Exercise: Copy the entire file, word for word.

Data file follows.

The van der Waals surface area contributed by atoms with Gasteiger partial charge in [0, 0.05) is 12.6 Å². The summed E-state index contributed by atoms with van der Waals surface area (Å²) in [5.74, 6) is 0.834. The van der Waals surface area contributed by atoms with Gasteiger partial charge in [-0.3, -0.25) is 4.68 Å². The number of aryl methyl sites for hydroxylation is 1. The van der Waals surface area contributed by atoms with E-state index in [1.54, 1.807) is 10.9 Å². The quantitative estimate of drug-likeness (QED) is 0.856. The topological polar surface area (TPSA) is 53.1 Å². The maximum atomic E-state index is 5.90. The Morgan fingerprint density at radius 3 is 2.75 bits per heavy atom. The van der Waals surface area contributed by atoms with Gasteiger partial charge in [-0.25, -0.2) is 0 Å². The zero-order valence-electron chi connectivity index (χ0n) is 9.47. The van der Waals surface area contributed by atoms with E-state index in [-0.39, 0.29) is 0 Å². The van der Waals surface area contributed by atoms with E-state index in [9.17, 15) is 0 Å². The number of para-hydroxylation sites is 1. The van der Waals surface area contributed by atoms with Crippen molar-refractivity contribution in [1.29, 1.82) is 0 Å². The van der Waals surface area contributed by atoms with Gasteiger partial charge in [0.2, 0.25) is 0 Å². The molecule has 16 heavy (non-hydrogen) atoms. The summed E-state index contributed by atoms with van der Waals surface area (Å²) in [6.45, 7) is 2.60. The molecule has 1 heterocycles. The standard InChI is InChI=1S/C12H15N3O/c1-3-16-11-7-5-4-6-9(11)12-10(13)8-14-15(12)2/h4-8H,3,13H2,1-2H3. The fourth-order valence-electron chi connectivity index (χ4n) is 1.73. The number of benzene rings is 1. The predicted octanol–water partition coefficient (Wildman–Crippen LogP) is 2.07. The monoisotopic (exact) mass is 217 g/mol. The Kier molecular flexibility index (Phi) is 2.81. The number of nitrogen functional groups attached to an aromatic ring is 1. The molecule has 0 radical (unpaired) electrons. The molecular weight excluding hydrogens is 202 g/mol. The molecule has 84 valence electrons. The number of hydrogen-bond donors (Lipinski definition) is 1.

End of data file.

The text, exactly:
The van der Waals surface area contributed by atoms with Gasteiger partial charge in [0, 0.05) is 12.6 Å². The summed E-state index contributed by atoms with van der Waals surface area (Å²) in [5.74, 6) is 0.834. The van der Waals surface area contributed by atoms with Gasteiger partial charge in [-0.3, -0.25) is 4.68 Å². The number of aryl methyl sites for hydroxylation is 1. The van der Waals surface area contributed by atoms with E-state index in [1.54, 1.807) is 10.9 Å². The quantitative estimate of drug-likeness (QED) is 0.856. The topological polar surface area (TPSA) is 53.1 Å². The maximum atomic E-state index is 5.90. The Morgan fingerprint density at radius 3 is 2.75 bits per heavy atom. The van der Waals surface area contributed by atoms with Gasteiger partial charge in [-0.25, -0.2) is 0 Å². The zero-order valence-electron chi connectivity index (χ0n) is 9.47. The van der Waals surface area contributed by atoms with E-state index in [-0.39, 0.29) is 0 Å². The van der Waals surface area contributed by atoms with E-state index in [9.17, 15) is 0 Å². The number of para-hydroxylation sites is 1. The van der Waals surface area contributed by atoms with Crippen molar-refractivity contribution in [1.29, 1.82) is 0 Å². The van der Waals surface area contributed by atoms with Gasteiger partial charge in [0.2, 0.25) is 0 Å². The molecule has 16 heavy (non-hydrogen) atoms. The summed E-state index contributed by atoms with van der Waals surface area (Å²) in [6.45, 7) is 2.60. The molecule has 1 heterocycles. The standard InChI is InChI=1S/C12H15N3O/c1-3-16-11-7-5-4-6-9(11)12-10(13)8-14-15(12)2/h4-8H,3,13H2,1-2H3. The fourth-order valence-electron chi connectivity index (χ4n) is 1.73. The number of benzene rings is 1. The predicted octanol–water partition coefficient (Wildman–Crippen LogP) is 2.07. The monoisotopic (exact) mass is 217 g/mol. The Kier molecular flexibility index (Phi) is 2.81. The number of nitrogen functional groups attached to an aromatic ring is 1. The molecule has 0 radical (unpaired) electrons. The molecular weight excluding hydrogens is 202 g/mol. The molecule has 84 valence electrons. The number of hydrogen-bond donors (Lipinski definition) is 1.